Governor to lawmakers: Amend SB 444 to increase Invest in Kids eligibility
Desired change would add at least 36 non-public schools — half of which serve African-American communities — to scholarship pool
SPRINGFIELD (Jan. 8, 2018) — Gov. Bruce Rauner sent Senate Bill 444 back to the General Assembly today, stating in a veto message that efforts to correct for errors and unintended consequences in last summer’s historic school funding reform law did not go far enough.
Lawmakers also should fix a defect that would prevent at least 36 Catholic and other independent schools — many of which serve African-American communities — from participating in the Invest in Kids program for up to two years, Rauner said.
Senate Bill 444, as written, does not address the exclusion from program participation of those schools not yet recognized by the Illinois State Board of Education. Invest in Kids creates a scholarship program affording low- to middle-income students opportunities to attend non-public schools through a system of tax credits for approved contributions.
SB 444 should include language that grants program eligibility to ISBE-registered schools, as well as those already recognized, to increase the number of schools affected and broaden the scope of potential applicants, according to the governor.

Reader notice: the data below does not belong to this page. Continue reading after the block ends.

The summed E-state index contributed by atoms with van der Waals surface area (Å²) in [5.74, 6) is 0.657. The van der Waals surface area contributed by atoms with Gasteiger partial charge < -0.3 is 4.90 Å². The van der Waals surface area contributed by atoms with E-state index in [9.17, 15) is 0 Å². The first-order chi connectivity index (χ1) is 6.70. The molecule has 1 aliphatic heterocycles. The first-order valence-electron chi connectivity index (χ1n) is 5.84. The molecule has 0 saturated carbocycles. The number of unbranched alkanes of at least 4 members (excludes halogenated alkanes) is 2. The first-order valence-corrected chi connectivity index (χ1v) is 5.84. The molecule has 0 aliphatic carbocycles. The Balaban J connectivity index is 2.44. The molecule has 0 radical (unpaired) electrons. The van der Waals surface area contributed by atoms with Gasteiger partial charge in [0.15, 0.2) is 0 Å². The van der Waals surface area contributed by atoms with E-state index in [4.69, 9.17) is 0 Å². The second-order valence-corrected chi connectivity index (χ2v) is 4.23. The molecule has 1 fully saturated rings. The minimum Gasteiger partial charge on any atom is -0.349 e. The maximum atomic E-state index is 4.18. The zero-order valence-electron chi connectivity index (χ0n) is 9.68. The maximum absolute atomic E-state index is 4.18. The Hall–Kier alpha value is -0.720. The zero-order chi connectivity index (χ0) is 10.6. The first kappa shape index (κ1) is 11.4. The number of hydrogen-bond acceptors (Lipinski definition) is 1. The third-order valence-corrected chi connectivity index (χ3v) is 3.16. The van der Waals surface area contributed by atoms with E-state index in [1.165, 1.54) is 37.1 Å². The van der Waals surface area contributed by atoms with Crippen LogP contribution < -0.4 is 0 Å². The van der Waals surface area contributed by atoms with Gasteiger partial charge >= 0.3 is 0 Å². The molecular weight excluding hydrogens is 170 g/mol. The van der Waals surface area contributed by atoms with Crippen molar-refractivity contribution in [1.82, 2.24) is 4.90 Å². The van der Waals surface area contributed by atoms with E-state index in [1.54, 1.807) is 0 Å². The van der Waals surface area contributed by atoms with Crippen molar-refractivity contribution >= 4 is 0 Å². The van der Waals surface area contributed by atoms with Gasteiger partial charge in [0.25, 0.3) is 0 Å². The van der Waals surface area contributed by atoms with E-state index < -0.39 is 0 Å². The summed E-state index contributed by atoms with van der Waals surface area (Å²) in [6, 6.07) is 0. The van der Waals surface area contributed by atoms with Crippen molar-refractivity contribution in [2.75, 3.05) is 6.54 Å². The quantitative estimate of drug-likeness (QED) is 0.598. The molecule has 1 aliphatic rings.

“Making this adjustment to this bill will maximize the number of schools eligible to participate, and therefore the number of students who may benefit,” Rauner said. “Inclusivity was the spirit of this legislation to begin with, and we simply must ensure that we follow through with the appropriate language to get the job done.”
Specifically, the governor has stated that he will approve Senate Bill 444 if it includes a proviso that Section 5 of the Invest in Kids Act is amended to define a qualified school as a non-public Illinois school “that is registered on or before February 15, 2018, or recognized by the Board pursuant to Section 2-3.25o of the School Code.”
“The students attending or looking to attend these schools deserve the same access to Invest in Kids scholarships as those in already recognized schools,” the governor wrote in his amendatory veto letter. “Their educational opportunities cannot wait for years.”